What can you do to help preserve and protect our city’s greenspace?
1. Learn about planning and zoning so that you’re educated when thse types of issues arise.
2. Remind the City of Tulsa that they have cited greenspace as a priority
(call/email City Hall).
3. Discuss greenspace preservation and enhancement as part of the renewal for vision 2025.
4. The City’s priorities are built on public engagement.
Vote. Call/email your City Councilor.
As you can see, a couple of the trails are going to be affected. The vast majority of the wilderness area, on both public and private land, will not be touched. The Simon Properties development will be on a small part of the western-most edge of the area. The INCOG trail map puts things in perspective best: it shows how large the entire area is compared to the size of this private lot. It also very clearly shows who owns what land — some of it is city, some of it is private, some of it is owned by the YMCA.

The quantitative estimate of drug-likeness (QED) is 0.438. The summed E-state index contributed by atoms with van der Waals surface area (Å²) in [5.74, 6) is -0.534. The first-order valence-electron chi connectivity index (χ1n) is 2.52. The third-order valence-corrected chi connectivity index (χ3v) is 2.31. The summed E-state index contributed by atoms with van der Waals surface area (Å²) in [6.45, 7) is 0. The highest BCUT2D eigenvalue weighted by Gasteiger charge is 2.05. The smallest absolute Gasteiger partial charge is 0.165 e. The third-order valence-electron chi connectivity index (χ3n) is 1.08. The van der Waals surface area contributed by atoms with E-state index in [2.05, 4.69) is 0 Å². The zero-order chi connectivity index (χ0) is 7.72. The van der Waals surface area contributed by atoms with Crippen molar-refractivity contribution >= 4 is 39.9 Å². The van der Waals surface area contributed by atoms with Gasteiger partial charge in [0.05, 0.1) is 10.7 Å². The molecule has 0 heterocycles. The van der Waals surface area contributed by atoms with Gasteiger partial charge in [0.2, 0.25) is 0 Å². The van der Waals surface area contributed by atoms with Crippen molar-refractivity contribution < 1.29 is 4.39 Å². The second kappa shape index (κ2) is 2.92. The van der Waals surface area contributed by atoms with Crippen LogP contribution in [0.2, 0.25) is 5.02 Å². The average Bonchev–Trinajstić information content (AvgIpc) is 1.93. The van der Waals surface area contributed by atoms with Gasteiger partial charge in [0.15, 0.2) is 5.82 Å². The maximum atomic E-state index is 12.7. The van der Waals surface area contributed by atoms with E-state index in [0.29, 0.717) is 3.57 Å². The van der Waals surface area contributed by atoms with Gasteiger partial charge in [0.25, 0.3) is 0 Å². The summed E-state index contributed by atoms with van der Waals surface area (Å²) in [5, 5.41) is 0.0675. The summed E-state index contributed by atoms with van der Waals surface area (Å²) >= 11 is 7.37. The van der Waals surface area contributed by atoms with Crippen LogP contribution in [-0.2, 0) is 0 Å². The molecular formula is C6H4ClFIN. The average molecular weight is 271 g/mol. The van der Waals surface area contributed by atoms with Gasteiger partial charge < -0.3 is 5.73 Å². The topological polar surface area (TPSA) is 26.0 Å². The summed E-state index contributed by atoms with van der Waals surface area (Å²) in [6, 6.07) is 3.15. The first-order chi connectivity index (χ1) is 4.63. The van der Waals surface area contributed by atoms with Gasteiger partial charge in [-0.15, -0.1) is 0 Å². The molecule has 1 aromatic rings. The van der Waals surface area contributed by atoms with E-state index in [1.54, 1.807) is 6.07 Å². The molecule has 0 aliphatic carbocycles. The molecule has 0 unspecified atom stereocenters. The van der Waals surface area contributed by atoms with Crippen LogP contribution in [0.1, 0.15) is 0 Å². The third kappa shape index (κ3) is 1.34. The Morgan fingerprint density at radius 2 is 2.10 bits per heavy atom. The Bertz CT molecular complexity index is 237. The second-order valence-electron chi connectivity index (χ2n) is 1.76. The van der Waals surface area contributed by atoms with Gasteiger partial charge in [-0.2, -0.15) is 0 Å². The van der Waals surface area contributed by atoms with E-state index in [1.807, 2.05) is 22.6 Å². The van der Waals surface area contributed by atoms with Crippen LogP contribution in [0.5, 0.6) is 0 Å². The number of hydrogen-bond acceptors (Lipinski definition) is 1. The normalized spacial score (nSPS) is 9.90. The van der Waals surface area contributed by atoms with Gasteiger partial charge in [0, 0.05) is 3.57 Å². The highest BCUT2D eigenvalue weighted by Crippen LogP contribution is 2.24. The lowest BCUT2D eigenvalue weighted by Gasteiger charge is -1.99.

You can also see a lot of light grey dividing lines. These are individual lots. Who exactly owns these lots, what’s the zoning for them and are they in danger of being purchased and developed as well? We’ll answer that next.
During this past week, TulsaNow was busy on the phone with INCOG, as well as scouring the Tulsa County Tax Accessor’s office, and gathering up as much official data we could possibly get our hands on. We learned a lot, and we’d like to share it. Over the next few days, as we’re enjoying the long Labor Day weekend, we’re going to be posting some maps, arial photos, and links to planning documents that we hope you’ll be as interested in digging in to as we were. We’ll also be answering your questions: contact us, and let us know what you’re confused about.